The Scottish Prison Service (SPS) has denied it has set aside funds to cover claims arising out of alleged breaches of prisoners' human rights.
Slopping out compensation could be significant
But the annual accounts of the SPS revealed that it did have a contingency liability fund of £26m.
The denial on Thursday follows a case in which an inmate was given compensation because he was forced to slop out.
The Scottish National Party said the contingency figure was "staggering".
In April, Robert Napier was awarded £2,400, under the European Convention on Human Rights, for having to slop out at Barlinnie Jail in Glasgow.
The SPS has now estimated what its total liability could be for similar claims at £136m.
SNP Holyrood leader, Nicola Sturgeon, attacked First Minister Jack McConnell over the £13m which was taken from the prison service budget to establish the Scottish Drugs Enforcement Agency.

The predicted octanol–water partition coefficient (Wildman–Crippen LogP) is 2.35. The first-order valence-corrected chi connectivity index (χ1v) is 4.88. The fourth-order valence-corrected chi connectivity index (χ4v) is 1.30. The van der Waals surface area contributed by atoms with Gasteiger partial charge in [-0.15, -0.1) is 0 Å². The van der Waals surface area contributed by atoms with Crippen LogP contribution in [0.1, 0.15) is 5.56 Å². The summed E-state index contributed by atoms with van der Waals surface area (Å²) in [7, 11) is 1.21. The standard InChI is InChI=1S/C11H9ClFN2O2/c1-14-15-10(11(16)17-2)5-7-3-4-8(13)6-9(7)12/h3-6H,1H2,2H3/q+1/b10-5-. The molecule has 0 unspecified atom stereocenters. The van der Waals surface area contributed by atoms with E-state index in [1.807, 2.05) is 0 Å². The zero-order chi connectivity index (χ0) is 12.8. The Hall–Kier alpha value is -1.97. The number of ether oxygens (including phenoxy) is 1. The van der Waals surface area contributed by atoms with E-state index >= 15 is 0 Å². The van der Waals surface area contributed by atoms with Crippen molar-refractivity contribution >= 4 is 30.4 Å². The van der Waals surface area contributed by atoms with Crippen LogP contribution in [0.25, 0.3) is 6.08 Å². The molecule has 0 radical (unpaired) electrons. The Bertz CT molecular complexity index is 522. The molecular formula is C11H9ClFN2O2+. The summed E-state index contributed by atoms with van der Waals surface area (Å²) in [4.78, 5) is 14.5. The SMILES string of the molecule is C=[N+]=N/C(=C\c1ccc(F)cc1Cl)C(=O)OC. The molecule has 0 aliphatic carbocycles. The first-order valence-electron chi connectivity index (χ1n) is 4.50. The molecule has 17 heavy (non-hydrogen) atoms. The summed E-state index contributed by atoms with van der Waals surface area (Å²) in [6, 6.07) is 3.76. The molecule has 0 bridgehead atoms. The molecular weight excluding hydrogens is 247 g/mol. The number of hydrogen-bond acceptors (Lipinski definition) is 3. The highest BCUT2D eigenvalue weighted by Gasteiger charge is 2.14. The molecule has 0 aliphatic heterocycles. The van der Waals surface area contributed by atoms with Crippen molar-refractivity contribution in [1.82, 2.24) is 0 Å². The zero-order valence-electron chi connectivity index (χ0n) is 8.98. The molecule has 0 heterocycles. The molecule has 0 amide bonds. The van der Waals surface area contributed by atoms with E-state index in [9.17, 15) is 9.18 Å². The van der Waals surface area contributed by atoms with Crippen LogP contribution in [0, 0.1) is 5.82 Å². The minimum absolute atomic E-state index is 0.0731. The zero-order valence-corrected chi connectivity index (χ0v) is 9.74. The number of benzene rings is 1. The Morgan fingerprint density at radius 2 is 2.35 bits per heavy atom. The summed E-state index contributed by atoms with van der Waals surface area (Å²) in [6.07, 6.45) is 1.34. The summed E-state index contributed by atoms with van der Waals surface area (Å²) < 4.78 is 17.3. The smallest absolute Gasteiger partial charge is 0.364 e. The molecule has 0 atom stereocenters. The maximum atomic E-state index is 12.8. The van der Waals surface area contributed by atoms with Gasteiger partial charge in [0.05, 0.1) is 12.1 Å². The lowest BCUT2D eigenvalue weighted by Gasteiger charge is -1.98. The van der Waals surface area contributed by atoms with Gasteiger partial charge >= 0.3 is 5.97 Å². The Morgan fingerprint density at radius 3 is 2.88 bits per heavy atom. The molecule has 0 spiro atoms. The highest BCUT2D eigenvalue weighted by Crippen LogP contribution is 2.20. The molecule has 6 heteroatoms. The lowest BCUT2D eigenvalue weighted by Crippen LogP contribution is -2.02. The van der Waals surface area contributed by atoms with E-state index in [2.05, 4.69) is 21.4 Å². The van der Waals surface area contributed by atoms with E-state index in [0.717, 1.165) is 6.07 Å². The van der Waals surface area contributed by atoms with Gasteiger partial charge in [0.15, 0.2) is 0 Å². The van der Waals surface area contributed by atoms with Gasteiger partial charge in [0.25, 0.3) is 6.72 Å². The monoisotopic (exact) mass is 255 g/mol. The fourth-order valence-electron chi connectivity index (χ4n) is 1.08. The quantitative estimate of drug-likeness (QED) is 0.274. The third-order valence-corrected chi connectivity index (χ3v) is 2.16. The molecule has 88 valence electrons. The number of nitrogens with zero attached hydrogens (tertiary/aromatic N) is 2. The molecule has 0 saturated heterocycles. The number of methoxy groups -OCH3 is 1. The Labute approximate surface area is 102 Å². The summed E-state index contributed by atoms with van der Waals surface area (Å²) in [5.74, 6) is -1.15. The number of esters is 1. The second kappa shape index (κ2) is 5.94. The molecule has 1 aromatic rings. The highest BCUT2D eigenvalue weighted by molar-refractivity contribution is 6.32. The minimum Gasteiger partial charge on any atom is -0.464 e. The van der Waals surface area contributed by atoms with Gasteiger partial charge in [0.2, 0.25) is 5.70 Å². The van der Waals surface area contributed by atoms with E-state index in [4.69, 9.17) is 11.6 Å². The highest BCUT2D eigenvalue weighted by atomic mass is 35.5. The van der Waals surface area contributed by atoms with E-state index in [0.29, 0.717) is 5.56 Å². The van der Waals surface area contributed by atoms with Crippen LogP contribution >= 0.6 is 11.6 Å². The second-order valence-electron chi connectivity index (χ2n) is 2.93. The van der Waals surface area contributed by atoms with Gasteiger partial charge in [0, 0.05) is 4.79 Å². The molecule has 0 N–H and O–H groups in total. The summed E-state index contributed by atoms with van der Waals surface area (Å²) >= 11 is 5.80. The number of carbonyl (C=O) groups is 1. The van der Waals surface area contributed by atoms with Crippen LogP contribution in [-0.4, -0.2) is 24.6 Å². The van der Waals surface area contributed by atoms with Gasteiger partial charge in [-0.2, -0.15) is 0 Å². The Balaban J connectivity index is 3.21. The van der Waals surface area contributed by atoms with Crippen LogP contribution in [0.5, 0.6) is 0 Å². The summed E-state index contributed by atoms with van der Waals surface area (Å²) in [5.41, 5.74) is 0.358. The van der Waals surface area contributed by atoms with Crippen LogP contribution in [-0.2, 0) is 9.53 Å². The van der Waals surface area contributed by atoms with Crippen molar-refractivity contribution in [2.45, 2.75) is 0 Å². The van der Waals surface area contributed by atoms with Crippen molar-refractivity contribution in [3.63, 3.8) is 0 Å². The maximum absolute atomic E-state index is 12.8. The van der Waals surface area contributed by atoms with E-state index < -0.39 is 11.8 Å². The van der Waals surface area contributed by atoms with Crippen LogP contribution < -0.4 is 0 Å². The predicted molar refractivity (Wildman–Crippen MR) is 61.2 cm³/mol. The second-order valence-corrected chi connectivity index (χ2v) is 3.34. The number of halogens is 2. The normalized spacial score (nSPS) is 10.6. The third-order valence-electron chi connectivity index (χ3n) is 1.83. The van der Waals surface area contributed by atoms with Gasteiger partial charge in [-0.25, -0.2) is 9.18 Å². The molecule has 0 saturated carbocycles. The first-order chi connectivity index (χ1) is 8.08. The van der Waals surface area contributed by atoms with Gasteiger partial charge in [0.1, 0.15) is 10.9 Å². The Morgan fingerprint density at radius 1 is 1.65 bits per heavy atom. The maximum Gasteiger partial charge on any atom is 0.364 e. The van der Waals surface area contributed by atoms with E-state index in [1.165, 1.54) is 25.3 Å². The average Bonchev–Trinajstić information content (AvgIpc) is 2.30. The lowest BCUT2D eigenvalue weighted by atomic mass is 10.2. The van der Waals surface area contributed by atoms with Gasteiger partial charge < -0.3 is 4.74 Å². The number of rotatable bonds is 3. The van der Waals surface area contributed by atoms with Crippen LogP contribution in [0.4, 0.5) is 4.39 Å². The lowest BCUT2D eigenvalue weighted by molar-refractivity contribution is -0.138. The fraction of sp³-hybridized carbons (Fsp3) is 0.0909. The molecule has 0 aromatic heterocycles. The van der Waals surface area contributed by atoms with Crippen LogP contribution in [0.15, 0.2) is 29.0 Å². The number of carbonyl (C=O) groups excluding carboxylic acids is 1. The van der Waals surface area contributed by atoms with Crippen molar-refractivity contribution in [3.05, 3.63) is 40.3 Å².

An immediate casualty of that decision was the programme which would have ended slopping out in Scotland by now.
Ms Sturgeon told BBC Radio's Good Morning Scotland programme: "It amounts to a huge proportion of the total prisons' budget in Scotland and yet it's been earmarked to pay out in compensation claims to convicted criminals.
"All because the Scottish Executive over the past few years hasn't bothered to get to grips with some of the big problems in our prisons, like slopping out."
And Tory justice spokesperson Annabel Goldie called on Justice Minister Cathy
Jamieson to appear before parliament and apologise to the taxpayers of Scotland
for "an entirely avoidable fiasco".
Ms Goldie said: "Ending slopping out would have cost £13m.
"The accounts of the prison service reveal the compensation bill could be
over 10 times that amount.
"That is a political scandal.
"Add to that the £500,000 spent defending the first claim and the massive
legal aid bill being run up by prisoners pursuing compensation and the full
extent of the slopping out scandal becomes clear."